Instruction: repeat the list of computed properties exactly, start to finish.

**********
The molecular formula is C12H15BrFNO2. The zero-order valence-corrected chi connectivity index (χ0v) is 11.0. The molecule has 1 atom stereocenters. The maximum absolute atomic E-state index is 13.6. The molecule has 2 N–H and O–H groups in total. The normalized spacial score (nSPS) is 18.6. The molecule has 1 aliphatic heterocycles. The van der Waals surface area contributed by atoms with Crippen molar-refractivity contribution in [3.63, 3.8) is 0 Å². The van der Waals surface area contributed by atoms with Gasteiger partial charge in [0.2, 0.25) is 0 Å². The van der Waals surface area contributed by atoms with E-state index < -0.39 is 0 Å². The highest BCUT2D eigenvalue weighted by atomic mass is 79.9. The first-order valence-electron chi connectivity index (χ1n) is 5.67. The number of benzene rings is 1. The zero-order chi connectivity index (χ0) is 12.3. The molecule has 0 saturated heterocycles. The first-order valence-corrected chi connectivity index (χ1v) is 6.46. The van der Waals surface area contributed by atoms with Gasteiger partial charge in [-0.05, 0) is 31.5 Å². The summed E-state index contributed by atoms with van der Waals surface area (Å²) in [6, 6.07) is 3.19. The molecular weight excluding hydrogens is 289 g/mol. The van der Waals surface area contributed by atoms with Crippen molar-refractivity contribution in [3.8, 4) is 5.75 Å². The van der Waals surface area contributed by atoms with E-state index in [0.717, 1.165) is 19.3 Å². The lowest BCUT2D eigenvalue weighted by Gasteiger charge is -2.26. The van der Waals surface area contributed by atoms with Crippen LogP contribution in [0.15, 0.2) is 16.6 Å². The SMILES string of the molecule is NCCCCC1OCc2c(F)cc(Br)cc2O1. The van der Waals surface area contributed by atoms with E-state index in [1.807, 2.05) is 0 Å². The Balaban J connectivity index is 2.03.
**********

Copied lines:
The molecular formula is C12H15BrFNO2. The zero-order valence-corrected chi connectivity index (χ0v) is 11.0. The molecule has 1 atom stereocenters. The maximum absolute atomic E-state index is 13.6. The molecule has 2 N–H and O–H groups in total. The normalized spacial score (nSPS) is 18.6. The molecule has 1 aliphatic heterocycles. The van der Waals surface area contributed by atoms with Crippen molar-refractivity contribution in [3.63, 3.8) is 0 Å². The van der Waals surface area contributed by atoms with Gasteiger partial charge in [0.2, 0.25) is 0 Å². The van der Waals surface area contributed by atoms with E-state index < -0.39 is 0 Å². The highest BCUT2D eigenvalue weighted by atomic mass is 79.9. The first-order valence-electron chi connectivity index (χ1n) is 5.67. The number of benzene rings is 1. The zero-order chi connectivity index (χ0) is 12.3. The molecule has 0 saturated heterocycles. The first-order valence-corrected chi connectivity index (χ1v) is 6.46. The van der Waals surface area contributed by atoms with Gasteiger partial charge in [-0.05, 0) is 31.5 Å². The summed E-state index contributed by atoms with van der Waals surface area (Å²) in [6, 6.07) is 3.19. The molecular weight excluding hydrogens is 289 g/mol. The van der Waals surface area contributed by atoms with Crippen molar-refractivity contribution in [3.8, 4) is 5.75 Å². The van der Waals surface area contributed by atoms with E-state index in [0.717, 1.165) is 19.3 Å². The lowest BCUT2D eigenvalue weighted by Gasteiger charge is -2.26. The van der Waals surface area contributed by atoms with Crippen LogP contribution in [0.15, 0.2) is 16.6 Å². The SMILES string of the molecule is NCCCCC1OCc2c(F)cc(Br)cc2O1. The van der Waals surface area contributed by atoms with E-state index in [1.807, 2.05) is 0 Å². The Balaban J connectivity index is 2.03.